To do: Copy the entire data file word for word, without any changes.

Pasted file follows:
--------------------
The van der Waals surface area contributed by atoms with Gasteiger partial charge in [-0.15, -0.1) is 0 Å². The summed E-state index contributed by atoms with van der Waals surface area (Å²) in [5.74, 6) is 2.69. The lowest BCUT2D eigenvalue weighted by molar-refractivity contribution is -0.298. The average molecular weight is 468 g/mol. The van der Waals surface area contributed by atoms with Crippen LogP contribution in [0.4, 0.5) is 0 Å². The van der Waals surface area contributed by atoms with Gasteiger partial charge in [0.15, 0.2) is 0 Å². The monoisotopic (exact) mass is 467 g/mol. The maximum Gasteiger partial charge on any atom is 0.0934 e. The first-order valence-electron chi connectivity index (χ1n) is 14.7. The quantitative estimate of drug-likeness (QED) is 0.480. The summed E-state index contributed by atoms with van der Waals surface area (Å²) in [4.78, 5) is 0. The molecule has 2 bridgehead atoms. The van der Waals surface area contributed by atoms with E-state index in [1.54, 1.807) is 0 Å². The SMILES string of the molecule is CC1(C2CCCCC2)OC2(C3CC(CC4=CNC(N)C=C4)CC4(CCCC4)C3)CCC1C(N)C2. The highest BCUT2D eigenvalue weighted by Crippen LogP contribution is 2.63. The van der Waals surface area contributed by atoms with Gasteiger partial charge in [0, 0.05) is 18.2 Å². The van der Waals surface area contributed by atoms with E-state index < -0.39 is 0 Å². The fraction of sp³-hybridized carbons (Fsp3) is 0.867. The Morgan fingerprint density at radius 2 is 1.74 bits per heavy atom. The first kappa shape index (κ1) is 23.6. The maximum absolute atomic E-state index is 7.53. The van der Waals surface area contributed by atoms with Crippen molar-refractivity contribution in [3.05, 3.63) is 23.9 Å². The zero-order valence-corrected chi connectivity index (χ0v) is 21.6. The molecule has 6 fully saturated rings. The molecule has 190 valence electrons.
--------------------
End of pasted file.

The van der Waals surface area contributed by atoms with Gasteiger partial charge in [-0.15, -0.1) is 0 Å². The summed E-state index contributed by atoms with van der Waals surface area (Å²) in [5.74, 6) is 2.69. The lowest BCUT2D eigenvalue weighted by molar-refractivity contribution is -0.298. The average molecular weight is 468 g/mol. The van der Waals surface area contributed by atoms with Crippen LogP contribution in [0.4, 0.5) is 0 Å². The van der Waals surface area contributed by atoms with Gasteiger partial charge in [0.15, 0.2) is 0 Å². The monoisotopic (exact) mass is 467 g/mol. The maximum Gasteiger partial charge on any atom is 0.0934 e. The first-order valence-electron chi connectivity index (χ1n) is 14.7. The quantitative estimate of drug-likeness (QED) is 0.480. The summed E-state index contributed by atoms with van der Waals surface area (Å²) in [4.78, 5) is 0. The molecule has 2 bridgehead atoms. The van der Waals surface area contributed by atoms with E-state index in [1.54, 1.807) is 0 Å². The SMILES string of the molecule is CC1(C2CCCCC2)OC2(C3CC(CC4=CNC(N)C=C4)CC4(CCCC4)C3)CCC1C(N)C2. The highest BCUT2D eigenvalue weighted by Crippen LogP contribution is 2.63. The van der Waals surface area contributed by atoms with Gasteiger partial charge in [0, 0.05) is 18.2 Å². The van der Waals surface area contributed by atoms with E-state index < -0.39 is 0 Å². The fraction of sp³-hybridized carbons (Fsp3) is 0.867. The Morgan fingerprint density at radius 2 is 1.74 bits per heavy atom. The first kappa shape index (κ1) is 23.6. The maximum absolute atomic E-state index is 7.53. The van der Waals surface area contributed by atoms with Crippen molar-refractivity contribution in [3.05, 3.63) is 23.9 Å². The zero-order valence-corrected chi connectivity index (χ0v) is 21.6. The molecule has 6 fully saturated rings. The molecule has 190 valence electrons.